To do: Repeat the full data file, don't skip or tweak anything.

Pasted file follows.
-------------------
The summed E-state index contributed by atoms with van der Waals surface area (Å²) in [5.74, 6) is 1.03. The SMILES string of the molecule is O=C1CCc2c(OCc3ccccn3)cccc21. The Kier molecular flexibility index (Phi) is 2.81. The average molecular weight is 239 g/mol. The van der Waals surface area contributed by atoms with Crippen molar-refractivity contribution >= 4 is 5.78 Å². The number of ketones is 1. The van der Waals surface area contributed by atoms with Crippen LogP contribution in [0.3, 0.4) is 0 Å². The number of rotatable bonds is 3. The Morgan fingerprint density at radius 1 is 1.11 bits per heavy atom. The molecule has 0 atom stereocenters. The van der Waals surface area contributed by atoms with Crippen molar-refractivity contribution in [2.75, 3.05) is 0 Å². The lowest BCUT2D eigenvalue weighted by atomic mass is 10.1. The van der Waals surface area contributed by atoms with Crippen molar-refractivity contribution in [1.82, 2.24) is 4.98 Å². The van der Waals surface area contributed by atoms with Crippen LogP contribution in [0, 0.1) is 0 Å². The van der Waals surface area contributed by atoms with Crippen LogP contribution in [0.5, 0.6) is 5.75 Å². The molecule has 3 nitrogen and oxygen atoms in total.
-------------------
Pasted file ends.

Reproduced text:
The summed E-state index contributed by atoms with van der Waals surface area (Å²) in [5.74, 6) is 1.03. The SMILES string of the molecule is O=C1CCc2c(OCc3ccccn3)cccc21. The Kier molecular flexibility index (Phi) is 2.81. The average molecular weight is 239 g/mol. The van der Waals surface area contributed by atoms with Crippen molar-refractivity contribution >= 4 is 5.78 Å². The number of ketones is 1. The van der Waals surface area contributed by atoms with Crippen LogP contribution in [0.3, 0.4) is 0 Å². The number of rotatable bonds is 3. The Morgan fingerprint density at radius 1 is 1.11 bits per heavy atom. The molecule has 0 atom stereocenters. The van der Waals surface area contributed by atoms with Crippen molar-refractivity contribution in [2.75, 3.05) is 0 Å². The lowest BCUT2D eigenvalue weighted by atomic mass is 10.1. The van der Waals surface area contributed by atoms with Crippen molar-refractivity contribution in [1.82, 2.24) is 4.98 Å². The van der Waals surface area contributed by atoms with Crippen LogP contribution in [0, 0.1) is 0 Å². The van der Waals surface area contributed by atoms with Crippen LogP contribution in [0.5, 0.6) is 5.75 Å². The molecule has 3 nitrogen and oxygen atoms in total.